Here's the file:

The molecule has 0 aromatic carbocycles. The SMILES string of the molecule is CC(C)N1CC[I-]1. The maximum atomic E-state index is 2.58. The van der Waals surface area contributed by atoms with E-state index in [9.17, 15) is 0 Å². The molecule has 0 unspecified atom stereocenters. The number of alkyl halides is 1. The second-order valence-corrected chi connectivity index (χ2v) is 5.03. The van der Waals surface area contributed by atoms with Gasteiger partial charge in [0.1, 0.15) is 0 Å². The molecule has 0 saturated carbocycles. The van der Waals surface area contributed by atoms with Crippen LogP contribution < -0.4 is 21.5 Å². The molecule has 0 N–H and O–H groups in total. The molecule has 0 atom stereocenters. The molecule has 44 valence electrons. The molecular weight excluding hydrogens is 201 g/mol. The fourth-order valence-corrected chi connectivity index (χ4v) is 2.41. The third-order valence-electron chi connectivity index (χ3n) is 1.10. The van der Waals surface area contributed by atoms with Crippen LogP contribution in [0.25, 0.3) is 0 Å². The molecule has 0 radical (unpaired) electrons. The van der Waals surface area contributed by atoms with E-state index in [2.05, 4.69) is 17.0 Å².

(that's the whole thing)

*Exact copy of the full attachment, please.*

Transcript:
The molecule has 0 aromatic carbocycles. The SMILES string of the molecule is CC(C)N1CC[I-]1. The maximum atomic E-state index is 2.58. The van der Waals surface area contributed by atoms with E-state index in [9.17, 15) is 0 Å². The molecule has 0 unspecified atom stereocenters. The number of alkyl halides is 1. The second-order valence-corrected chi connectivity index (χ2v) is 5.03. The van der Waals surface area contributed by atoms with Gasteiger partial charge in [0.1, 0.15) is 0 Å². The molecule has 0 saturated carbocycles. The van der Waals surface area contributed by atoms with Crippen LogP contribution < -0.4 is 21.5 Å². The molecule has 0 N–H and O–H groups in total. The molecule has 0 atom stereocenters. The molecule has 44 valence electrons. The molecular weight excluding hydrogens is 201 g/mol. The fourth-order valence-corrected chi connectivity index (χ4v) is 2.41. The third-order valence-electron chi connectivity index (χ3n) is 1.10. The van der Waals surface area contributed by atoms with Crippen LogP contribution in [0.25, 0.3) is 0 Å². The molecule has 0 radical (unpaired) electrons. The van der Waals surface area contributed by atoms with E-state index in [2.05, 4.69) is 17.0 Å².